How To Register To Vote, & Why Every Millennial Mom Should

I think it's fair to say that the 2016 U.S. presidential election is the most important election that the planet has ever had, and the threat of a nuclear apocalypse hangs in the balance, right, friends? Fine, maybe that's a touch of hyperbole (a touch is all I'll cop to) but it's a big deal. That's why it's so important for every single eligible American — especially millennial moms — to vote: This election is going to decide the country's course for the next four years, and in case you weren't paying attention, that course is bound to change drastically, no matter who wins. Thankfully, those who don't know how to register to vote are in luck, because it can be done online, right now, at the bottom of this page. I'm literally not even asking you to move a muscle; just a couple of tendons.

Over 30 states now allow online voter registration. Through a partnership with Rock the Vote, Romper is providing the tool to do so below. Residents of states that don't allow online registration will be provided with a document that they can print and mail or hand-deliver to their city or town clerk's office. And while some states allow voters to register on election day, most require voters to be registered by a deadline, some as early as a month before the election. That's really soon, guys. Get it together, OK?

Here's the hard part, though: You have to actually show up to vote on Nov. 8. Voter turnout is absolutely abysmal in the United States; according to the Pew Research Center, only 53.6 percent of eligible voters bothered to vote in the 2012 presidential election. Maybe the other 46.4 percent assumed that their state was pretty solidly blue or red, so their vote didn't really matter, but look at what happened with Brexit. You can't gamble the fate of the nation and your children's future based on your assumptions of how your countrymen will vote. So if nothing else, on Election Day, do it for the kids.

If you're a millennial, please read that last paragraph again, because your turnout? The literal worst. According to NPR, only 46 percent of you millennials showed up in 2012, compared with 72 percent of your grandparents. The crazy part is that there are so many more millennials than the Greatest Generation (69.2 million versus 28 million), so the vote is yours for the taking. Millennials eligible to vote are outnumbered only by Baby Boomers, and just slightly; there are 69.7 million of them. And then there are the 57 million Gen Xers who are probably on the same page as millennials, politically. Look back to the midterm election of 2014, with its historically low turnout, for proof of why it's a bad thing to let the smallest (and oldest) segment of the population run away with the vote. This is why we have a Democratic president and a Republican Congress. This is why we can't get anything done.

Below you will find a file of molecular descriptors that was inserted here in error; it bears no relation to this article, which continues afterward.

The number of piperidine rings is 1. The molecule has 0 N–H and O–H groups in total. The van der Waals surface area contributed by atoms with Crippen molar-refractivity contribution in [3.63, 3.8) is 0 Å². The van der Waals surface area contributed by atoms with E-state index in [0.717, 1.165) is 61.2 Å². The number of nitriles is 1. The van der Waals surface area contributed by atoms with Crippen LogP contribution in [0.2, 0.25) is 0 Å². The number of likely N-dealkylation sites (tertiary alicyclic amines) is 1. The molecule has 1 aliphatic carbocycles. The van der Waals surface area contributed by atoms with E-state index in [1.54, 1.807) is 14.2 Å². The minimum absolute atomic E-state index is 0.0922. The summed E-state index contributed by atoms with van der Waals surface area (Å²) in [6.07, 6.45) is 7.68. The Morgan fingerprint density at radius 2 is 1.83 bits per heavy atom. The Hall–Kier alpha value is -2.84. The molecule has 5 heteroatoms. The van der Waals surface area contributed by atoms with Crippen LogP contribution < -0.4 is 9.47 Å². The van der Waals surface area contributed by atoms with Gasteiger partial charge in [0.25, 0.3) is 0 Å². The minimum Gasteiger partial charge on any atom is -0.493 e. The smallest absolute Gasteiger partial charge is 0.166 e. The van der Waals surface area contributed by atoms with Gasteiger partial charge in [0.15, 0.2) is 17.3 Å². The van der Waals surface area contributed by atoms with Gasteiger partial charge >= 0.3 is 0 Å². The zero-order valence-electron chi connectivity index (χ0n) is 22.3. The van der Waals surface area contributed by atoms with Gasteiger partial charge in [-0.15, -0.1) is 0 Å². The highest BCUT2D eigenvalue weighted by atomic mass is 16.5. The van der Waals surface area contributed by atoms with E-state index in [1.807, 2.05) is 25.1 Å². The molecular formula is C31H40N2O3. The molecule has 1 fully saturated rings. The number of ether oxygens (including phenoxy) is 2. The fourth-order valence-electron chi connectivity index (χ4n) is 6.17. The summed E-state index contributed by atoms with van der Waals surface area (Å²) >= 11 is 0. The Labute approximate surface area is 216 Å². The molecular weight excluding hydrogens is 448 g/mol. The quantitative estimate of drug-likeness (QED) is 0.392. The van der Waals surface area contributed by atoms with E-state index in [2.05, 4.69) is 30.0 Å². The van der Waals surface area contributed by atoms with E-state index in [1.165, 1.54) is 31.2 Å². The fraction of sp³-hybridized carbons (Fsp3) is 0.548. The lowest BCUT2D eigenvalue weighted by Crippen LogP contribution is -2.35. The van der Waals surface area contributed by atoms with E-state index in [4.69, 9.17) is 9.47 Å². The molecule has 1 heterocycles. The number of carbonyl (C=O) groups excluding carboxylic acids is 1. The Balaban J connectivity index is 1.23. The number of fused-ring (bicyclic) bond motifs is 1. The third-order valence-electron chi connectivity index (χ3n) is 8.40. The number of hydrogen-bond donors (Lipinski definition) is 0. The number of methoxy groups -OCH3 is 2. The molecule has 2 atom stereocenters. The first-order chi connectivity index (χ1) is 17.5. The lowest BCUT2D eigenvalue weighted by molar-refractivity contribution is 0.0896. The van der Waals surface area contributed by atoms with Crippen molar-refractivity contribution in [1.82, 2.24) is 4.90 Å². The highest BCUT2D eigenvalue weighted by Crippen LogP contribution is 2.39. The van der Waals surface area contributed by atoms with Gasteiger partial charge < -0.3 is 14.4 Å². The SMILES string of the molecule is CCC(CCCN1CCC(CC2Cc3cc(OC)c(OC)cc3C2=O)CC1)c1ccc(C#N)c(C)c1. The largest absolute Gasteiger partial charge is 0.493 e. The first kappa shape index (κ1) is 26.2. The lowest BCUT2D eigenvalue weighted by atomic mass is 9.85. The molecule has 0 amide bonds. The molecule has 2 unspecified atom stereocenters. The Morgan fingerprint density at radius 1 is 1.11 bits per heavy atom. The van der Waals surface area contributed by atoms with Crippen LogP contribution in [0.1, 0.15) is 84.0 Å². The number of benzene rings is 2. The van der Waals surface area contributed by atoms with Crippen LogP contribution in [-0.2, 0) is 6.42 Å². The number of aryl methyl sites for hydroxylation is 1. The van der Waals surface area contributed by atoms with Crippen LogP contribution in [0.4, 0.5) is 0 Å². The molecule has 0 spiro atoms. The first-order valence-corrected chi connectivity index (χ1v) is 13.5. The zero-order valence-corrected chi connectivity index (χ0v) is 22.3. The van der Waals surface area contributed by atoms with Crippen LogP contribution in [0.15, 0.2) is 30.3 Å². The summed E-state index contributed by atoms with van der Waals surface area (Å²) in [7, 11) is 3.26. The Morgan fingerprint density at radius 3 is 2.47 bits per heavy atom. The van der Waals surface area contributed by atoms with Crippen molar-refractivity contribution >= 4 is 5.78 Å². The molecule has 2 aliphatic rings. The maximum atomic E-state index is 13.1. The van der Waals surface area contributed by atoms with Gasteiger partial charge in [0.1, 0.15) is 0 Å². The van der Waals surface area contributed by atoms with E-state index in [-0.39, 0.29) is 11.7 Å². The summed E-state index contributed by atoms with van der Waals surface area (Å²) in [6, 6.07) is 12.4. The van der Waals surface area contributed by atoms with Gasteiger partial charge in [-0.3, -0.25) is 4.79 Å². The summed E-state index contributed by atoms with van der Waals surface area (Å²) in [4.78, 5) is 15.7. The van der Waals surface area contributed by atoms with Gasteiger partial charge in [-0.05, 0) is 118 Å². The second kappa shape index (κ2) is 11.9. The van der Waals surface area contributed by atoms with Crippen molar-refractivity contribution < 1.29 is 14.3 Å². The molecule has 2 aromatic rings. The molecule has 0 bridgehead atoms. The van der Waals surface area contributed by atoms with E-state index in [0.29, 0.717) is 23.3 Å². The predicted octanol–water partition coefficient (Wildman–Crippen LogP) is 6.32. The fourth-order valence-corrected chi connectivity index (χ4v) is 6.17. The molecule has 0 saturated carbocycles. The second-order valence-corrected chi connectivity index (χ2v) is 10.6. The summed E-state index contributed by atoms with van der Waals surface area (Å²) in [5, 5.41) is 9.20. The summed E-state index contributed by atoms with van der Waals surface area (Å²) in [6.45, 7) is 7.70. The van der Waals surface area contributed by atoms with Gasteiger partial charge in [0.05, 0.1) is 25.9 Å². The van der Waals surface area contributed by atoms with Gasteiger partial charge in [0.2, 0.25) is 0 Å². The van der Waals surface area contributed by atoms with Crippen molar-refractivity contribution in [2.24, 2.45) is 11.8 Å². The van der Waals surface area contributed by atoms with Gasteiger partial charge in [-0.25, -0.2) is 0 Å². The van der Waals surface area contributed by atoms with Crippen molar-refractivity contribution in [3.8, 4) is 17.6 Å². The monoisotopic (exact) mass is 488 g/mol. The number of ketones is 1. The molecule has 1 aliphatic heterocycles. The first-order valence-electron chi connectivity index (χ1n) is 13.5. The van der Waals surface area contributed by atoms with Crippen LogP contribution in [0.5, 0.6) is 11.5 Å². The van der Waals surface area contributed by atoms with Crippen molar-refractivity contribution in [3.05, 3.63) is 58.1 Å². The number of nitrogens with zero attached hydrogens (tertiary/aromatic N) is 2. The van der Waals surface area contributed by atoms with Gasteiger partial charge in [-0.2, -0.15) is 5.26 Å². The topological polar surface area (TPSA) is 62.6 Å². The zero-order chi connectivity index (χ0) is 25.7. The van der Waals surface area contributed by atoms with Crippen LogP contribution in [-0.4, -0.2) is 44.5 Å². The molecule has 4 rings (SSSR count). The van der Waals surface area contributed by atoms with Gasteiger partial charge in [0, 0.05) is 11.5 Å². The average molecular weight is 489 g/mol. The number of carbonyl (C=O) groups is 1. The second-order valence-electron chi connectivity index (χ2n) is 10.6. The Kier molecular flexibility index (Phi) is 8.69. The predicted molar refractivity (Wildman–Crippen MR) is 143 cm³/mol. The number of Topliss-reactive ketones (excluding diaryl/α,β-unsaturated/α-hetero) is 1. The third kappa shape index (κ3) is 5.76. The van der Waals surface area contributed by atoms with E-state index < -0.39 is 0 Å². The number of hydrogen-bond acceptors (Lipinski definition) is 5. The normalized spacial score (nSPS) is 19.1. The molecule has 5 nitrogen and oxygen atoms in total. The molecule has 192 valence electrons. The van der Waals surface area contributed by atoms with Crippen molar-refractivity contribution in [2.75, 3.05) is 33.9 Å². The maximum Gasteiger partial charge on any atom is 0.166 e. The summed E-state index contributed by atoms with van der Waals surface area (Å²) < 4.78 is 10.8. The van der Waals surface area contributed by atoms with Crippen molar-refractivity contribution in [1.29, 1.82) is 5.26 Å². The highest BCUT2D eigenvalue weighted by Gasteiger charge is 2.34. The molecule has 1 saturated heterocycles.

Additionally, this is a crucial election for women: Given the very different stances the candidates have voiced on things like immigration, climate change, foreign policy, and healthcare — all issues which will undoubtedly affect the next few generations in a major way — it's vital that women everywhere understand the power they power to shape the future of their kids' lives. In fact, one could argue that, in the years since women first earned the right to cast a ballot, they've never stood to have a greater impact on their kid's futures until now — and for obvious reasons, that's something you need to take advantage of.

So Romper and Romper's sister site, Bustle, are teaming up with a handful of other women's publications for the #OurVoteCounts campaign to get 100,000 women registered to vote between now and Nov. 8. We'll be doing this, first, with this easy-to-use registration tool from Rock the Vote:

Editors from Bustle, Romper, and more than 50 other partner publications will also be on the ground across the country in early October, helping women everywhere get registered in person. Whichever method you choose — whether you register now or wait to meet one of our team members in person — make sure to talk about it on Twitter (using the hashtag #OurVoteCounts) and link to it ( so your friends and followers can do the same.

Be part of our movement, and then get down to your local middle school on Nov. 8 to earn that free sticker. Your kids will thank you for it (the voting and "deciding the future" part... not the sticker. But probably the sticker too).